Court demands Knesset explain why ‘Boycott Law’ still on books
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Court demands Knesset explain why ‘Boycott Law’ still on books

Controversial measure lets firms seek damages from those calling for boycotts

Protesters near the Rami Levy supermarket in the Sha'ar Binyamin industrial zone in the West Bank call for a boycott of settlement goods. (photo credit: Muhannad Alazzeh/Twitter)
Protesters near the Rami Levy supermarket in the Sha'ar Binyamin industrial zone in the West Bank call for a boycott of settlement goods. (photo credit: Muhannad Alazzeh/Twitter)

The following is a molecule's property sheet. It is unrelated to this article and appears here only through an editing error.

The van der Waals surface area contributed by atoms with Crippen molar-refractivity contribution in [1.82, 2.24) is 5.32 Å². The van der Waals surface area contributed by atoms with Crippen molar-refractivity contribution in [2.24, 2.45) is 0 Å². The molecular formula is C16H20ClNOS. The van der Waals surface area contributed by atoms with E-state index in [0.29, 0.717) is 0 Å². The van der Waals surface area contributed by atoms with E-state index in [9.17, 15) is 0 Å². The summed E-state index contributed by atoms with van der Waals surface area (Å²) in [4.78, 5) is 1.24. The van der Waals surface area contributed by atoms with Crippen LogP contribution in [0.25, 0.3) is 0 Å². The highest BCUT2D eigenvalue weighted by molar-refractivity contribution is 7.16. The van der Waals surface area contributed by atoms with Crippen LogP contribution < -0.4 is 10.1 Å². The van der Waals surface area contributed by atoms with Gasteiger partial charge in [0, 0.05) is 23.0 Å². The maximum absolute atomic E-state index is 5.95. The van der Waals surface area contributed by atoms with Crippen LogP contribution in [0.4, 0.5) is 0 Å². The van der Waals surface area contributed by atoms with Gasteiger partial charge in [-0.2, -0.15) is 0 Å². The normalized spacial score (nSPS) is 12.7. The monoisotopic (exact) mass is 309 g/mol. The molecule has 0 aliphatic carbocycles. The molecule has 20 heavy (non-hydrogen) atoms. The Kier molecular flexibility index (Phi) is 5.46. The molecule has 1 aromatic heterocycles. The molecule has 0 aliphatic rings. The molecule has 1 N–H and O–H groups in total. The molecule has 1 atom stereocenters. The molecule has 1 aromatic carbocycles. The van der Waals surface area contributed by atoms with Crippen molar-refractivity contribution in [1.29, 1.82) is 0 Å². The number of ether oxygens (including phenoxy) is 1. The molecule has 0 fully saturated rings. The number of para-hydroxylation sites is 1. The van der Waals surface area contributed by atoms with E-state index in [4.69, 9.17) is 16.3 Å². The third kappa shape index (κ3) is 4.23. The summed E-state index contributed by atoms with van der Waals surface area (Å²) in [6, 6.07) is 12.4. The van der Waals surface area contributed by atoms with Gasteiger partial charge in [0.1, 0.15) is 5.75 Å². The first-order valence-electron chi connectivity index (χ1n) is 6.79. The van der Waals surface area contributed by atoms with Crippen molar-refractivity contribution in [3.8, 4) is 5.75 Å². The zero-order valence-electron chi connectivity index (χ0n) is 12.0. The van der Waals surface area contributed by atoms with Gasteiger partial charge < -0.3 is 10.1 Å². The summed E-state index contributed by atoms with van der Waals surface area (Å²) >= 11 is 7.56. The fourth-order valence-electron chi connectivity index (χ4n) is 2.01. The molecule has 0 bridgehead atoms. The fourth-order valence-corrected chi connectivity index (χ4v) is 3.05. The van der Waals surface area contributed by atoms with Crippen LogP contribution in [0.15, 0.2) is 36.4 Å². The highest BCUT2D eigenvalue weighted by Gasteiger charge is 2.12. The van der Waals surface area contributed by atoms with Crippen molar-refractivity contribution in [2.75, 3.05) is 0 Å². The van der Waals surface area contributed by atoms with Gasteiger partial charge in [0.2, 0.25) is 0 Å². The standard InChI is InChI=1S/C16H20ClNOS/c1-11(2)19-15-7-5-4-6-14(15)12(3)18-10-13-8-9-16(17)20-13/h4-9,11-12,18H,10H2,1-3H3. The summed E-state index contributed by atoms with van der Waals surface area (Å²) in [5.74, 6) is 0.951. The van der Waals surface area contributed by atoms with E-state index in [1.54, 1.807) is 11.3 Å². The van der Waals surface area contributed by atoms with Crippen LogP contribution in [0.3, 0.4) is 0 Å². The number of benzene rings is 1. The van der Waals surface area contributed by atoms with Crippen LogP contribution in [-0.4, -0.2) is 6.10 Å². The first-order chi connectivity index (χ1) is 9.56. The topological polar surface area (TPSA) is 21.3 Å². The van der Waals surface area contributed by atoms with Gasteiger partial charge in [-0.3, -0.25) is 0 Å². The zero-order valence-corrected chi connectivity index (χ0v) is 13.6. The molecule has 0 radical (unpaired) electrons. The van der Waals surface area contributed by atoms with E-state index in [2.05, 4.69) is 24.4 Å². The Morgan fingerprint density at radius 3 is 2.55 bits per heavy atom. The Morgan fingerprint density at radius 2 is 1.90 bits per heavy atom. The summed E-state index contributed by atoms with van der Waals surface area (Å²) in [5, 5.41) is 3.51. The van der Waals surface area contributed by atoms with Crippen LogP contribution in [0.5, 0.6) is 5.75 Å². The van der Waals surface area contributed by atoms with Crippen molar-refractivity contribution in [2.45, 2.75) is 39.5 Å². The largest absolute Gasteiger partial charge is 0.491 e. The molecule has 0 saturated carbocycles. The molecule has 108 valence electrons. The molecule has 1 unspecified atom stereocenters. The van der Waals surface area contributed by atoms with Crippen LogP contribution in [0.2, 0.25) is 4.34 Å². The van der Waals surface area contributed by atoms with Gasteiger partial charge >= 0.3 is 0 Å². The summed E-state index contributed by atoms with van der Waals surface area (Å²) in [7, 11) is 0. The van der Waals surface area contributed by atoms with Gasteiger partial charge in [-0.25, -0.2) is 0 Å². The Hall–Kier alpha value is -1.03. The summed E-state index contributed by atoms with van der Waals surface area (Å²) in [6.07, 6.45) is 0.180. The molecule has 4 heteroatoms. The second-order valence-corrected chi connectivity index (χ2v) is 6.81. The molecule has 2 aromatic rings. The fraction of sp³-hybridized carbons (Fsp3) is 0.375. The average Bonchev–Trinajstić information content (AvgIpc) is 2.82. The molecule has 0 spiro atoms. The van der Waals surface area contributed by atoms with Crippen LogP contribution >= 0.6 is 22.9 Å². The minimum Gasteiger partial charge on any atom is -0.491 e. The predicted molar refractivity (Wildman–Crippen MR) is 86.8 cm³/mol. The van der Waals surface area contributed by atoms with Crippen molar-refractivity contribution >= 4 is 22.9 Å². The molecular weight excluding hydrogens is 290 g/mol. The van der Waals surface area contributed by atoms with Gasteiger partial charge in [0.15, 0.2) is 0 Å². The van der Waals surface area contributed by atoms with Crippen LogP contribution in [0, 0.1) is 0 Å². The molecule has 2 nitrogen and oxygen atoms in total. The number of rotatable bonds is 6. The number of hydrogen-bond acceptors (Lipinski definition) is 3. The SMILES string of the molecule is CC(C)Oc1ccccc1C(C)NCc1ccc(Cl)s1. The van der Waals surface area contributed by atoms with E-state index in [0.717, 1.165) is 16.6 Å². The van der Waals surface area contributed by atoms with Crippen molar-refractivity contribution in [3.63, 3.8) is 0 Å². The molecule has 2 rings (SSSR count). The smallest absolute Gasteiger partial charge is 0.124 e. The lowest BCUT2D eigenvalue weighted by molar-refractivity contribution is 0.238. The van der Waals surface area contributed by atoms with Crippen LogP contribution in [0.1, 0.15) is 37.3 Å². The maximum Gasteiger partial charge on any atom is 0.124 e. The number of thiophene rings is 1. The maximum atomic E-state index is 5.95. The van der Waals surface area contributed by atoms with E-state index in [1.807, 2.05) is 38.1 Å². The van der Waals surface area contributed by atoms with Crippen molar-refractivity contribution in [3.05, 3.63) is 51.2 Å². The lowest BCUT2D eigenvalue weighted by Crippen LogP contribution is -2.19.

The High Court of Justice has directed the Knesset and the justice and finance ministers to explain why they haven’t yet canceled a controversial law punishing those who support boycotting Israelis.

The law, passed last year, allows companies to seek damages from groups and individuals who call for a boycott against them.

The law also authorizes the justice minister and the finance minister to deny access to government tenders to companies participating in a boycott.

The law has come under fire for being undemocratic, and a number of groups have petitioned the High Court to strike it down.

The court gave the officials until March 13 to respond.

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